Skip to content

Theme: Catholic – Russian Orthodox Relations

February 15, 2007

Zenit: Orthodox Circles Opposed to Papal Trip to Ukraine (2001)

The Orthodox Patriarchate of Moscow is poised to oppose John Paul II’s planned visit to Ukraine this year, the Vatican agency Fides reported.

Fides sources report that during a recent meeting of the standing council of the Synod of Bishops of the Russian Orthodox Church, Metropolitan Vladimir, representing the Russian Patriarchate of Kiev, was appointed to write an official letter to dissuade the Pope from making the visit, planned for June.

Fringes of the Orthodox world fear that a visit by the bishop of Rome would trigger an explosion of the interconfessional conflicts that have tormented Ukraine for more than a decade….

ReligioScope: Tensions between the Catholic Church and the Russian Orthodox Church (2002)

Earlier this month, Russian authorities barred two Catholic priests — who worked in Russia and had valid visas — from entering the country. Representatives of the Russian Orthodox Church and some Russian politicians say they believe Catholic “expansionism” threatens Russia. The Vatican says Catholics are subject to discrimination in Russia and that the Orthodox Church does not want to treat all religions equally….

World Net Daily: Religious persecution in Russia? (2002)

“Catholic priests in Russia are ‘persona non grata,'” and Russia’s domestic intelligence service, the FSB, has compiled a list of priests termed “undesirable,” according to an internationally respected news source.

“An authentic anti-Catholic campaign is being conducted not only by the Russian Orthodox Church and nationalist forces, but also by State agencies,” stated the Italian news daily La Stampa.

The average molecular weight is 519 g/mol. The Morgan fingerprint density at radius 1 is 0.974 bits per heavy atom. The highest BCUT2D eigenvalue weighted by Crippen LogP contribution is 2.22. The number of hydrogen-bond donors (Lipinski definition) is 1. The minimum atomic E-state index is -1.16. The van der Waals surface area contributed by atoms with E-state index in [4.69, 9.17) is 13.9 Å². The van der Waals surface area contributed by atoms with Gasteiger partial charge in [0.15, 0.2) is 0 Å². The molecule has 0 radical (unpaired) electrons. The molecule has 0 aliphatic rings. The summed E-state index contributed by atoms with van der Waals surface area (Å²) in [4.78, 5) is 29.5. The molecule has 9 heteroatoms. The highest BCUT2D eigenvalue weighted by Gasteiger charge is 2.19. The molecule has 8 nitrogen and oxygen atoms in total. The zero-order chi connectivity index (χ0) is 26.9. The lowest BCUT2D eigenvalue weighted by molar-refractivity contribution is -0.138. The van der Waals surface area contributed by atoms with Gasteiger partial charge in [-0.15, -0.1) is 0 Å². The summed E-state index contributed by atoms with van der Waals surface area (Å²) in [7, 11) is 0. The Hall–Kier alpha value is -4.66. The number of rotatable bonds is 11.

The president of the Conference of Catholic Bishops in the Russian Federation, Archbishop Tadeusz Kondrusiewicz, issued a protest statement declaring “with grave concern” that “an organized campaign is being waged against the Catholic Church in Russia,” according to the independent Zenit news agency.

While authorities in the Russian city of Pskov, at the request of the local Russian Orthodox bishop, forbade the construction of a Catholic church, the State Duma, the Lower House of the Russian legislature, has gone so far as to urge Russian president Vladimir Putin “to ban Catholics from Russian territory,” according to La Stampa.

The Catholic Church in Russia, like nearly all other faiths, has no clear legal status. Following the adoption in 1997 of the “Law on Freedom of Conscience and Religious Associations,” only four religions – Russian Orthodoxy, Judaism, Islam, and Buddhism – have official recognition in Russia….

Newsweek: War of the Faiths (2002)

Father Krzysztof Kempa has a congregation but no church. As he reads mass for 15 Roman Catholics in a dark, cramped apartment in the southern Russian city of Belgorod, he struggles to make himself heard over a curbside car alarm, the hum of an old Soviet refrigerator and a boiling tea kettle. The altar is a desk adorned with a candle and wooden cross. A bedroom doubles as a confessional. The faithful sing hymns to the accompaniment of a Yamaha synthesizer teetering precariously on an old washing machine. “We must keep up the fight,” Father Krzysztof admonishes his flock. “Otherwise we will drown.”

But he and his congregation are already drowning-in bureaucracy. That’s the weapon of choice in what has become a bitter religious turf war. The Catholics in this gritty industrial city, hard by the Ukraine border, have been denied the right to register as a religious group. They say it ‘s because local authorities, in cahoots with the Russian Orthodox Church, do not want to them to reclaim their own church, a tiny 19th-century chapel taken away after the Bolshevik revolution. Orthodox churchmen, who want the building for a children’s center, deny they’re playing politics or wrangling over real estate. But Belgorod’s Father Pavel Veingolt, who leads sermons at the newly renovated Orthodox church downtown, freely admits he has a problem with Catholics. In a land where the freedom to worship has long been denied, and where people are still awakening from seven decades of spiritual slumber, he sees them as dangerous competitors for the new faithful. “Our Russians are being stolen,” he insists, “before we have a chance to get to them.”

Zenit: Russian Orthodox: Time for a Change in Ties With Catholic Church (2003)

“The time has arrived to change the present difficult situation between the Orthodox Church of Moscow and the Catholic Church,” Metropolitan Kyrill said.

“Moscow is ready to discuss; the issues are on the table,” he said. “Once these difficulties are surmounted, the meeting between the Pope and the patriarch of Moscow will serve to turn definitively the difficult page of the past.”